AMD MI300 Ramp, GPT-4 Performance, ASP & Volumes
Order Volumes From Microsoft, Meta, Oracle, Google, Supermicro/Quanta direct, Amazon
AMD’s upcoming MI300 is poised as the only legitimate competitor to Nvidia and Google hardware in LLM inference. Groq, SambaNova, Intel, Amazon, Microsoft Athena, etc still do not compete. To enable this AMD has been investing heavily into their own RoCM software, the PyTorch ecosystem, and OpenAI’s Triton.
In the above we wrote about the software issues and how they were being solved as well as MI300’s primary customers, advantages, and use cases (LLM Inference) in January. This has started to come to true with firms like Databricks, AI21, Lamini, Moreph, and Korea Telecom (KT) using AMD GPUs for inference/training.
We detailed the MI300 architecture in June, where we reiterated those above points and dove much deeper into cost, networking, and the various configurations. Today we also want to note GPT-4 performance for MI300.
AMD MI300 – Taming The Hype – AI Performance, Volume Ramp, Customers, Cost, IO, Networking, Software
Companies such as Microsoft, Meta, Oracle, Google, Supermicro/Quanta direct, Amazon and more have already placed varying amounts of orders for MI300. We will detail the volumes, gross margins, and average price for these below, but first let’s talk about what AMD officially says.
Based on the rapid progress we are making with our AI road map execution and purchase commitments from cloud customers, we now expect Datacenter GPU revenue to be approximately $400 million in the fourth quarter and exceed $2 billion in 2024 as revenue ramps throughout the year. This growth would make MI300 the fastest product to ramp to $1 billion in sales in AMD history. I look forward to sharing more details on our progress at our December AI event.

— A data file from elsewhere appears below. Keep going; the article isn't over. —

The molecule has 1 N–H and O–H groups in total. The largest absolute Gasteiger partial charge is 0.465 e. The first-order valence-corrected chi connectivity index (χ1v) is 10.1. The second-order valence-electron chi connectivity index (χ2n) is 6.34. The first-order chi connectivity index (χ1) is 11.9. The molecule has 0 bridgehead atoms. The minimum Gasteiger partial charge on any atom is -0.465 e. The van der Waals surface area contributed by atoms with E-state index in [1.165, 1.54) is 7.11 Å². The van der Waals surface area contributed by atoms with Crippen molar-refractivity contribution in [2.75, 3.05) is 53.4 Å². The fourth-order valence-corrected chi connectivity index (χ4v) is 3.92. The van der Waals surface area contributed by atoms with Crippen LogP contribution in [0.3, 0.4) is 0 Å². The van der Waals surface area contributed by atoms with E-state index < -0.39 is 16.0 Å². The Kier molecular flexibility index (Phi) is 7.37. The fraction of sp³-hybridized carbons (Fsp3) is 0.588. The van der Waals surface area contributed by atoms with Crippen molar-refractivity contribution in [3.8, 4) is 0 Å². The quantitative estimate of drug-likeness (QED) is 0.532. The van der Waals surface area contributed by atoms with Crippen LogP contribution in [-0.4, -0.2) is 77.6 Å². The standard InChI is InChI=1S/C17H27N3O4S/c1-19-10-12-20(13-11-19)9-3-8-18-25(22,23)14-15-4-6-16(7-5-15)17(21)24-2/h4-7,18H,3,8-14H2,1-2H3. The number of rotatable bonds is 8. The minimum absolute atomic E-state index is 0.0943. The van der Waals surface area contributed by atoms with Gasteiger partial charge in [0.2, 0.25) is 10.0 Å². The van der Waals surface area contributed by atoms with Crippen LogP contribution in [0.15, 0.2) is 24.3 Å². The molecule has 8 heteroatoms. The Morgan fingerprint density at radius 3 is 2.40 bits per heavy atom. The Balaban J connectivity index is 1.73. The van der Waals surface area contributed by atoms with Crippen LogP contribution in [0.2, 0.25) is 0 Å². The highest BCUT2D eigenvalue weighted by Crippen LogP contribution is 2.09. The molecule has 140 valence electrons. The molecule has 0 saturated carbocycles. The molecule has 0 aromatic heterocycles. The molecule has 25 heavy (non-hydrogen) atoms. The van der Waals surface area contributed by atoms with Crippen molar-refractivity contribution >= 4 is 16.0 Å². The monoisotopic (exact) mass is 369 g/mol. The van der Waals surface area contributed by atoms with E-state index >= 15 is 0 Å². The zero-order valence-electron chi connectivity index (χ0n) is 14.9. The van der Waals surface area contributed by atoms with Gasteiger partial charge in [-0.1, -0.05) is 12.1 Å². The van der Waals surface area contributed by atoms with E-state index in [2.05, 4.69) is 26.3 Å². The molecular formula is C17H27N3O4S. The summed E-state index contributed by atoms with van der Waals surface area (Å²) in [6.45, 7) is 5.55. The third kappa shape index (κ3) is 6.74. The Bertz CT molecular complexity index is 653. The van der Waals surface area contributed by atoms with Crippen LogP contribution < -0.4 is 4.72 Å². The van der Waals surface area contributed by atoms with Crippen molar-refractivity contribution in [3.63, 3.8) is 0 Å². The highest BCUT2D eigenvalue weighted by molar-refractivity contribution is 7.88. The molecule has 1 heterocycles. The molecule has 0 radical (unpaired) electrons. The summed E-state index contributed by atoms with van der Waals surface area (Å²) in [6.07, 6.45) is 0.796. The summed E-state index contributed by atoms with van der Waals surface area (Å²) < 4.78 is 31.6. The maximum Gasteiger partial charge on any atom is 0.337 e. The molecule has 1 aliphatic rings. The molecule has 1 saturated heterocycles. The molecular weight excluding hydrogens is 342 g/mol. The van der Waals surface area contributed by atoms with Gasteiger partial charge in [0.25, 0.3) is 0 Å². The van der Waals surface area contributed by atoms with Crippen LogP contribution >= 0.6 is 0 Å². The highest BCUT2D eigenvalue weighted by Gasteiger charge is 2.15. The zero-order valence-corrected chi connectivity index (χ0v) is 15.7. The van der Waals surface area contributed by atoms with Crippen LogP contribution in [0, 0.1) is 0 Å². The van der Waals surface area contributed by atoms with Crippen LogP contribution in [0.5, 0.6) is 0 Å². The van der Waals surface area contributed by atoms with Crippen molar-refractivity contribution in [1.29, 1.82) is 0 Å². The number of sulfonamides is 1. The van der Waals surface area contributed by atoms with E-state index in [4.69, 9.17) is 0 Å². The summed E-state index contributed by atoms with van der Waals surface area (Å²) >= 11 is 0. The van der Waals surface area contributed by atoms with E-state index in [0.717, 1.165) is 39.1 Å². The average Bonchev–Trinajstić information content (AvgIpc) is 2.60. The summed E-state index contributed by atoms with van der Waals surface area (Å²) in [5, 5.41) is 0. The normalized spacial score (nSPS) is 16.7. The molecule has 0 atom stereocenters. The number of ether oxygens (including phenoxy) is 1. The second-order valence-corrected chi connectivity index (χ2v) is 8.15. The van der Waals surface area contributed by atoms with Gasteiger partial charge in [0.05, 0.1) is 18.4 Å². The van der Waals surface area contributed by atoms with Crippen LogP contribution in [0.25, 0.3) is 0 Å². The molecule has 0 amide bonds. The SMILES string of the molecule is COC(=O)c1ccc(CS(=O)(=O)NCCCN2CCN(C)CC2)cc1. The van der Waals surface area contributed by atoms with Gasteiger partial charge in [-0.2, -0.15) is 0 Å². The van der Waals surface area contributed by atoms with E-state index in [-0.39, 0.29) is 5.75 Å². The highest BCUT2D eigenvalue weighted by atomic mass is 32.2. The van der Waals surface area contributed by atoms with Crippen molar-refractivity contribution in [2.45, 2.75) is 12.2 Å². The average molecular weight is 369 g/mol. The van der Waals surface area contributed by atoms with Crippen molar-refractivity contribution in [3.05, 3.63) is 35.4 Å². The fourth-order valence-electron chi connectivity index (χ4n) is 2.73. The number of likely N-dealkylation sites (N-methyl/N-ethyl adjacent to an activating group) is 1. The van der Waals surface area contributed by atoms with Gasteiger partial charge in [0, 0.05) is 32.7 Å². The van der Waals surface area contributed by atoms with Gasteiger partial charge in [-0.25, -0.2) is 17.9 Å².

Lisa Su, AMD CEO
Note she is actually sandbagging MI300 here by only saying >$2 billion. We will share our numbers below, but note there is supreme visibility due to AMD MI300’s complicated supply chain, it takes ~7 months for AMD to actually have a MI300X 8 GPU Baseboard to ship from the moment TSMC starts working on the wafers.
Positing away from AMD’s current <0.1% market share in LLM training and inference, AMD continues to gain market share steadily in datacenter. That will continue through next year with Turin and Turin-Dense launching in the middle of next year.
There are two angles to go at to arrive at AMD’s revenue from MI300 next year. These are how much supply AMD can secure, and how much major customers will order.
On the supply side, our AI Accelerator model accounts for HBM volumes by memory manufacturer, CoWoS volumes, packaging yields, and more for every accelerator that is produced using CoWoS including those for Nvidia, AMD, Google/Broadcom, Meta/Broadcom, Intel/AlChip, Amazon/AlChip, Amazon/Marvell, Microsoft/GUC, and more.
We have updated this regularly for client, but this gives us a total units that AMD can ship by quarter. Note there is a lag on TSMC N5/N6 wafer production, SoIC reconstituted wafer production, CoWoS wafer production, GPU package shipment, testing, and 8-GPU baseboard production. The orders were placed quite some time ago in order to achieve the volumes we will discuss below, especially due to supply constraints on HBM and CoWoS.
The other side is that of customers. Microsoft, Meta, Oracle, Google, Supermicro/Quanta direct, and Amazon are the primary vectors of orders, but there are also some orders from other parts of the supply chain as well including some for the MI300A in HPC style applications. Meshing these together, we get to the picture of AMD being supply constrained until Q3, then being oversupplied in Q4. Our demand side modelling accounts for the Nvidia B100 accelerated timing.
Now onto the numbers including volumes, gross margins, and ASPs. We will also discuss MI350X and MI400 briefly.